DUBAI, United Arab Emirates — Mohammed Hassan Jawad was missing his car — he'd left it at Pearl Roundabout in Manama, Bahrain, during anti-government protests in mid-March — so he did the logical thing: He visited the Bahrain police to inquire where they'd taken it when crews demolished the intersection.
That was the last his family heard of him for 45 days, until his name and photo flashed across government television. He was about to go on trial for taking part in a conspiracy to topple the Bahraini monarchy.
The arrest of Jawad, a human rights activist who's campaigned on his own for the rights of detainees and prisoners but isn't affiliated with any major political group, illustrates the arbitrariness of the judicial process that the Sunni Muslim minority regime has introduced under martial law.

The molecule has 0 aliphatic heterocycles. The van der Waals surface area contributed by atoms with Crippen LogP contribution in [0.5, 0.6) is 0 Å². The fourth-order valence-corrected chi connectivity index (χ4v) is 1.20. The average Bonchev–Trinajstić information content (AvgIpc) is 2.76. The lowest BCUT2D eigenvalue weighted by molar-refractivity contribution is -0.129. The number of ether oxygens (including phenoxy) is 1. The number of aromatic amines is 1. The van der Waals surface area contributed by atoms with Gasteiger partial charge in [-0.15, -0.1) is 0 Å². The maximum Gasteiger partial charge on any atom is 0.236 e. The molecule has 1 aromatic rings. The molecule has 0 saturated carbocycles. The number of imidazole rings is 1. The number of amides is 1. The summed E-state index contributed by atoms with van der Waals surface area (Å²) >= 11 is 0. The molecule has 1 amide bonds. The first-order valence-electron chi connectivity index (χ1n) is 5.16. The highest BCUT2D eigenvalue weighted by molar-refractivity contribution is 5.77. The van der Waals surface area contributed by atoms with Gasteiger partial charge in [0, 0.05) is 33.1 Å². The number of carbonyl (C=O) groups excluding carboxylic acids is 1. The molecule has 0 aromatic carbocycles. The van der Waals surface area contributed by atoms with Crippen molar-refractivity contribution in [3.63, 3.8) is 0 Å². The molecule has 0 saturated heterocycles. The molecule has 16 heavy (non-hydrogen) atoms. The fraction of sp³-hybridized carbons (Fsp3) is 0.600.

Along with Ebrahim Sharif and Hassan Mushaima, Jawad, who's 64, was charged May 16 with "conspiring to topple the regime forcibly and collaborating with a terrorist organization working for a foreign country," according to the government-run Bahrain News Agency.
Jawad had been arrested once before, last December, when he took part in a demonstration demanding the release of political prisoners — and promptly got thrown in jail. Under the pressure of human rights organizations, he was released in January, according to a member of his family. He, along with tens of thousands of others, took part in the anti-government demonstrations that began Feb. 14. That seems to be the basis of the charges.
Family members were able to talk with him at his first court appearance, and they think he suffered abuse bordering on torture while in solitary confinement. They learned that he'd been hung by his hands for three weeks and subjected to electric shocks. He had pains in his pelvis and was missing teeth. His legs were swollen, he was covered in scrapes and he looked terrible, they said.
A family member pleaded with McClatchy to publicize his case, writing in an email: "In this cruel situation we are going through, you are the only hope for us, to deliver our sounds and screams, our pains and suffering, to the world."
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McClatchy Newspapers 2011